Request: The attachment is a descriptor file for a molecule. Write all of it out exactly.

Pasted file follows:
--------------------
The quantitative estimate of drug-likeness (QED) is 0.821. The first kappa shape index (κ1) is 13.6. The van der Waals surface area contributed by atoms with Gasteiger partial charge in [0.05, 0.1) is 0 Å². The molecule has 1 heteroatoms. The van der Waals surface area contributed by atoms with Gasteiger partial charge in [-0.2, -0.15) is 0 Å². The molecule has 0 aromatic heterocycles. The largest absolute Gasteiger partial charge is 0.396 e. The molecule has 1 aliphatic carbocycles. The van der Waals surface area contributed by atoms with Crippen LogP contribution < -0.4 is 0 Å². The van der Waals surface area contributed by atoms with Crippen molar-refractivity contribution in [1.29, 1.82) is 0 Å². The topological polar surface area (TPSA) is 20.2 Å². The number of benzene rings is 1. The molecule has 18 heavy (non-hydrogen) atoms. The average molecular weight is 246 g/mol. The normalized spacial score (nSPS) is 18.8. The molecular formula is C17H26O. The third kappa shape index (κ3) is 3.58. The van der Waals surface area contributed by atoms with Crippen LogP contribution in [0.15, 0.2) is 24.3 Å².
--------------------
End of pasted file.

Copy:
The quantitative estimate of drug-likeness (QED) is 0.821. The first kappa shape index (κ1) is 13.6. The van der Waals surface area contributed by atoms with Gasteiger partial charge in [0.05, 0.1) is 0 Å². The molecule has 1 heteroatoms. The van der Waals surface area contributed by atoms with Gasteiger partial charge in [-0.2, -0.15) is 0 Å². The molecule has 0 aromatic heterocycles. The largest absolute Gasteiger partial charge is 0.396 e. The molecule has 1 aliphatic carbocycles. The van der Waals surface area contributed by atoms with Crippen LogP contribution < -0.4 is 0 Å². The van der Waals surface area contributed by atoms with Crippen molar-refractivity contribution in [1.29, 1.82) is 0 Å². The topological polar surface area (TPSA) is 20.2 Å². The number of benzene rings is 1. The molecule has 18 heavy (non-hydrogen) atoms. The average molecular weight is 246 g/mol. The normalized spacial score (nSPS) is 18.8. The molecular formula is C17H26O. The third kappa shape index (κ3) is 3.58. The van der Waals surface area contributed by atoms with Crippen LogP contribution in [0.15, 0.2) is 24.3 Å².